Tuesday, June 07, 2011

Becoming Chaz

This is a tough review to write because the documentary BECOMING CHAZ has many layers. Ostensibly it is about transgenderism, but in reality there are many different subjects rolled into one. The subject, Chaz Bono, is the child of a very famous celebrity (Cher). Cher is surprisingly uncomfortable with the life that Chaz has chosen. In fact, to get her "top" surgery (having her breasts removed), Chaz has to borrow money from a friend. It's pretty shocking that Cher would not pay for it. In the interview with Cher that is in the film, she is very uncomfortable talking about Chaz. If Cher had been more open, you could probably have made the whole film about their relationship. As it is, there is so little that it is frustrating that we do not learn more.

Chaz is also a producer on the documentary, which means that it is likely one-sided, although to be honest, he left in a lot of material that is critical of him. But it may have been his choice to leave mother issues out of the movie as much as possible.

Then there is the issue of his partner, Jennifer. She is a lesbian who became involved with Chaz when she was still a woman, and is trying to stay with him through the transition. She's a graduate student and an alcoholic who falls off the wagon during the course of filming. Again, this could be the subject of a whole movie. This is probably the part of the movie that is most explored, but still I don't feel like I got to know her or their relationship very well.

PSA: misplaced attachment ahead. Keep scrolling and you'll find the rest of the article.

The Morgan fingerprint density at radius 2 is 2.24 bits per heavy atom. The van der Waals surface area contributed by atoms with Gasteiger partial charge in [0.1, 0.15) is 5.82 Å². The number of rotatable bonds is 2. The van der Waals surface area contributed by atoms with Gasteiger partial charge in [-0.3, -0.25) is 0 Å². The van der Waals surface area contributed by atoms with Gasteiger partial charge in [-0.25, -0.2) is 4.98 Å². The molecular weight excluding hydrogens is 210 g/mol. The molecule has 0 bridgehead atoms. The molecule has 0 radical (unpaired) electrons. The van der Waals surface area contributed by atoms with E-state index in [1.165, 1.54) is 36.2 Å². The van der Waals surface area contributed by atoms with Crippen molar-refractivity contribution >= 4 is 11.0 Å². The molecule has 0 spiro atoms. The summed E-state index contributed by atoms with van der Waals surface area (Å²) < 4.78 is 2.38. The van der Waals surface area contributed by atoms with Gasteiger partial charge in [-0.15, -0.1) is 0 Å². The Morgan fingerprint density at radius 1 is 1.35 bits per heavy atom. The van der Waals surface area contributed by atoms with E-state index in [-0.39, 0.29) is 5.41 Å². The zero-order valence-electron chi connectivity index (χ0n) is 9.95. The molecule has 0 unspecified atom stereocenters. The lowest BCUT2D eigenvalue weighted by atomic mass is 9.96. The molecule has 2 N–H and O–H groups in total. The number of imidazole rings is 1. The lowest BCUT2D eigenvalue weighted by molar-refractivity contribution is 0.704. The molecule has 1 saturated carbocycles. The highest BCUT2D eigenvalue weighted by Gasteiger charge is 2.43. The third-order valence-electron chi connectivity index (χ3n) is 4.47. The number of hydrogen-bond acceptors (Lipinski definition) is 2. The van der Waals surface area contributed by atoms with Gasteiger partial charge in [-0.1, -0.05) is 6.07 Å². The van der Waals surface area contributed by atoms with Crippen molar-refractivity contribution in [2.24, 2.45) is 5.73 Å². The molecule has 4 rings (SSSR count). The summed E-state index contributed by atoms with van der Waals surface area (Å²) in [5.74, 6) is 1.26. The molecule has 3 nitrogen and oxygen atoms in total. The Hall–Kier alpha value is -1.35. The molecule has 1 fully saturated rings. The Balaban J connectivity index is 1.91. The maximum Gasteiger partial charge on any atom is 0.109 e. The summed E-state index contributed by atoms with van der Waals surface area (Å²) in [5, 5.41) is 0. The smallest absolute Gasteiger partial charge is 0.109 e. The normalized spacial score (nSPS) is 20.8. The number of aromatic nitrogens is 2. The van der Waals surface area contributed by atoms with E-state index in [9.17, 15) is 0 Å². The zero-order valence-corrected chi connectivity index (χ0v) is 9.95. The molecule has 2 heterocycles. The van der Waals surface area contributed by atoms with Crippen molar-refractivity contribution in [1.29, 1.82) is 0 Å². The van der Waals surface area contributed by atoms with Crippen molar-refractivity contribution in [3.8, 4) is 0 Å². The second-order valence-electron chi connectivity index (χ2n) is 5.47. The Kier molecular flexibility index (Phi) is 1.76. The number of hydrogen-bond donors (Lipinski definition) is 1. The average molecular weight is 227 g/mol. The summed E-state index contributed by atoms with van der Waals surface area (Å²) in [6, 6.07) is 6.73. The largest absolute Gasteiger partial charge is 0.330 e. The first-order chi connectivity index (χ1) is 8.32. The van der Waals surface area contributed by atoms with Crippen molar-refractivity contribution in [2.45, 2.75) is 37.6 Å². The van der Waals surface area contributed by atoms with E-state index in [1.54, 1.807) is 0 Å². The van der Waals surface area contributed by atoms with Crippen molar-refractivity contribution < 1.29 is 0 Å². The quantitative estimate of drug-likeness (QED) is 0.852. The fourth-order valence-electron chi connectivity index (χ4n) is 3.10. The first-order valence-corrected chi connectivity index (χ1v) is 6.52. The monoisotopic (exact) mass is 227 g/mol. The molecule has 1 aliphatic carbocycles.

Chaz touches briefly on her own substance abuse problems but never ties it in to her gender issues or to Jennifer's substance abuse. Another missed opportunity.

What the movie does best is explain Chaz's early life and the decision to change gender. It shows us a lot of what she goes through during the change. This is really interesting and informative to someone who is outside that community, although after this movie was released, Chaz appeared on David Letterman, and gave a more succinct version of the explanations.

For all its flaws, I do think this film is important and fascinating to watch. It is frustrating that there are so many dead ends in the subplots. Chaz never explains how he supports himself and his girlfriend. They seem to live a very nice life, yet he needs to borrow money for surgery. Simple details like this make it tough to want to care about these characters. (And his girlfriend is not very sympathetic to begin with.) It seems as though the film tries to bite off much more than it can chew. But do watch it.
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